'Writing is a very lonely experience'
With serials like Balika Vadhu, Astitva Ek Prem Kahani, Hamare Tumhare, Panaah to her credit, the award-winning television scriptwriter has her feet firmly on the ground. Catch her in a candid mood with Sonakshi Babbar.books Updated: May 09, 2011 12:30 IST
Clad in a simple salwar suit, scriptwriter-turned novelist, Gajjra Kottary walks in to auditorium demurely. No unnecessary airs of the glamour world for this woman of substance. With serials like Balika Vadhu, Astitva Ek Prem Kahani, Hamare Tumhare, Panaah to her acclaim, the award-winning television scriptwriter has her feet firmly on the ground. She credits her experience with script writing for giving her the strength to write a full-fledged novel Broken Melodies, "The amount of discipline, rigour which script writing forced me to have helped me feel strong enough to write the novel. Both writing styles aren't very different, both involve imagination and discipline, script writing is a very interactive process, many layers before the product comes in front of the viewers. But as a writer, you're completely on your own."
After writing for three years, the writer confesses that writing is a very lonesome job, "As a script-writer you're part of larger process, there're are many layers of interactions, but sometimes you don't discover your own strengths as a writer. On the other hand, as a novel writer, you're absolutely alone. Until your book is actually ready to got to the publishers, it's only you and pen, and a paper. But then it's also very fulfilling as you challenge yourself as a writer."
After scripting for serials, why did she decide to put pen to paper? "The story was haunting me too much for me to ignore it. I believe the impact of a bad marriage on psyche of a child, while growing up or life, is something we need to look at. The theme of a lost childhood is something I really care about since I have been on both sides of the fence as a child growing up in a certain setup and as a mother. I feel close to the world of children - not just the cute world but what goes on in hearts and kinds of young kids."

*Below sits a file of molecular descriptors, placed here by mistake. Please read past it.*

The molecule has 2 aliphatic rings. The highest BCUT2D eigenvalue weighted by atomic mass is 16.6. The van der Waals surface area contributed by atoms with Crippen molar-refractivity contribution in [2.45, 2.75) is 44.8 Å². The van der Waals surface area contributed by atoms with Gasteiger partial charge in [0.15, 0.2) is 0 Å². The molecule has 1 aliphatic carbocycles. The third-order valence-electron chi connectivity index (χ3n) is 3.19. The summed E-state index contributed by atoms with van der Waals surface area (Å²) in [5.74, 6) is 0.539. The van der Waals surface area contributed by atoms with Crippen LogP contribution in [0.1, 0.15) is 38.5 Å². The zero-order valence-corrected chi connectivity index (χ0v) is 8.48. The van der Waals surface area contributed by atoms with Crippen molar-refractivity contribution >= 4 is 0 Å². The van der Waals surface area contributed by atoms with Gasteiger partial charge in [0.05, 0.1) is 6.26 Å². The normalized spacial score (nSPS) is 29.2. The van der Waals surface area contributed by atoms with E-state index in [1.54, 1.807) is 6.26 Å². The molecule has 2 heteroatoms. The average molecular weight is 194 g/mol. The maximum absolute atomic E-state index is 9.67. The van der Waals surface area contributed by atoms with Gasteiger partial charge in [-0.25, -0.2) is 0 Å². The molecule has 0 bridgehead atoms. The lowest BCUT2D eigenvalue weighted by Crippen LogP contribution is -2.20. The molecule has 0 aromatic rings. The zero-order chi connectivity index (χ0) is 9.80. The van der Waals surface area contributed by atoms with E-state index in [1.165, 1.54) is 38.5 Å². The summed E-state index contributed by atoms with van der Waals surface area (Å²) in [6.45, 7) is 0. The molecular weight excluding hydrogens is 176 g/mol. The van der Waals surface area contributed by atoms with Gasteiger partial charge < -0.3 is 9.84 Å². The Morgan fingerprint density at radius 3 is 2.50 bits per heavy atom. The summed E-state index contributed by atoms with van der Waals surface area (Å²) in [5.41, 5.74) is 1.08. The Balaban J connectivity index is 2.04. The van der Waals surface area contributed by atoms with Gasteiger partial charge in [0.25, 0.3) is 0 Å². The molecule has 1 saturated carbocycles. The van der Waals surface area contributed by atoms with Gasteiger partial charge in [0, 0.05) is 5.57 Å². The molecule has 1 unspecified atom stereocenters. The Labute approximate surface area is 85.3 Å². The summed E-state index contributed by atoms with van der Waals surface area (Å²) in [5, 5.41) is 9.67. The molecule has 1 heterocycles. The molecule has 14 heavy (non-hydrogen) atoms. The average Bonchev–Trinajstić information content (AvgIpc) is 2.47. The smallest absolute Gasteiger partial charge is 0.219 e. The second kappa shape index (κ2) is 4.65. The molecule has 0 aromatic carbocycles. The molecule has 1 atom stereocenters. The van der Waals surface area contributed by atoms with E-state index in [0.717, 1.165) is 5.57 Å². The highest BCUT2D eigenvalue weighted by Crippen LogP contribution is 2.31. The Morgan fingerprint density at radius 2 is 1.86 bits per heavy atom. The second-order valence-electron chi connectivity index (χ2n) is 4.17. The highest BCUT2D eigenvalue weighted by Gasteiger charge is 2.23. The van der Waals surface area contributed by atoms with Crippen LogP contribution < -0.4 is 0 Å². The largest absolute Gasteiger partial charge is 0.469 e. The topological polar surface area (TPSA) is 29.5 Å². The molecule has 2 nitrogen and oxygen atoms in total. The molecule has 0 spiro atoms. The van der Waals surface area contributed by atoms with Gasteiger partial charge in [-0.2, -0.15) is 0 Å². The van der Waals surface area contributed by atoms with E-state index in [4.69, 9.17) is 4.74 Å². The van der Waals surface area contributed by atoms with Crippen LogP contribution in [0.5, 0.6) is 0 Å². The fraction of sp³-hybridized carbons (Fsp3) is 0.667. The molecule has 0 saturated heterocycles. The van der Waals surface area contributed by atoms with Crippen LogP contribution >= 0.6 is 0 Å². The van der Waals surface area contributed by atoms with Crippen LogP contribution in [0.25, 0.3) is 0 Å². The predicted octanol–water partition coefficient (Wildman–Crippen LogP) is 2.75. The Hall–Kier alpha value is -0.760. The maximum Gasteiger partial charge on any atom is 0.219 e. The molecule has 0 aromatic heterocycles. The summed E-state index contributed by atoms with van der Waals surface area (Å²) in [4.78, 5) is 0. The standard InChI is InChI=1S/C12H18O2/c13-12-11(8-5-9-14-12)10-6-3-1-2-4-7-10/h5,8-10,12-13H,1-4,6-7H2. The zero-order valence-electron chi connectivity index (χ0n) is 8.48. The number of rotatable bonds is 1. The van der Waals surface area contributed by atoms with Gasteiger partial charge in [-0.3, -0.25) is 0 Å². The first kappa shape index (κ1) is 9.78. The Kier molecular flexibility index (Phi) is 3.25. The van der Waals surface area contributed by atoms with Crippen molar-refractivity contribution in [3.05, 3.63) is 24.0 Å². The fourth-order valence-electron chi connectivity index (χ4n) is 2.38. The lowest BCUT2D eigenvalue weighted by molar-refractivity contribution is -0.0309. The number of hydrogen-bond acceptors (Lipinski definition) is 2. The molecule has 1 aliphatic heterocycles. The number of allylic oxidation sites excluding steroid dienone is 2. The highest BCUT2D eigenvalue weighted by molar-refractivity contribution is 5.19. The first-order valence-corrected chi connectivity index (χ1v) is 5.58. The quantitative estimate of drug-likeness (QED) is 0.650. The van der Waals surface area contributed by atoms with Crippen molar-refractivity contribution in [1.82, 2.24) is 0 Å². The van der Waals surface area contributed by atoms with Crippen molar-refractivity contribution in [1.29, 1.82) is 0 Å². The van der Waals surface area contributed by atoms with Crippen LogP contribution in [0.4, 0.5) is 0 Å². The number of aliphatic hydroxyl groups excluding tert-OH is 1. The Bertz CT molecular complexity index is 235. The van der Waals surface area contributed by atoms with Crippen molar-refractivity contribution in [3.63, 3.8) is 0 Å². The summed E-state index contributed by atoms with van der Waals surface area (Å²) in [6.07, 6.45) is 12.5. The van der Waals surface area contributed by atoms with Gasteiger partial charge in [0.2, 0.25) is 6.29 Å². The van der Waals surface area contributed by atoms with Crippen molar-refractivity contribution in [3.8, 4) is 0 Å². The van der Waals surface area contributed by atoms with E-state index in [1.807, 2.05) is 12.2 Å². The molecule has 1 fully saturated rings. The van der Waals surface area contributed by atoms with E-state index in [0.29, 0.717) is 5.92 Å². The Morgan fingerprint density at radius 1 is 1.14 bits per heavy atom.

Animatedly talking about the issue, which is obviously close to her heart, one is tempted to ask if the story is autobiographical? "It's inspired by close personal experiences and the world which I have grown up in. The 70s and 80s was a period which saw with confusion of values gender equations in families, which is relevant today too. So, its about a lot of familiar people but its not autobiographical," she clarifies.
The brains behind some of the small screen's most gutsy woman characters like Anandi of Balika Vadhu or Dr. Simran of Astitva Ek Prem Kahani, Kottary ensures that her woman stand for something. "The way we understand the world of feminism makes me uncomfortable, my women stand for something, its a process of being vulnerable to strength. I'm happy that women in my show stand for something."
So does she see herself writing the larger than life Ekta Kapoor serials, "Well, it's not fair to her, to label her serials as a brand as she makes all kinds of serials. I have always written serials which are set in the realistic world, I don't think I can compromise on that," she pronounces.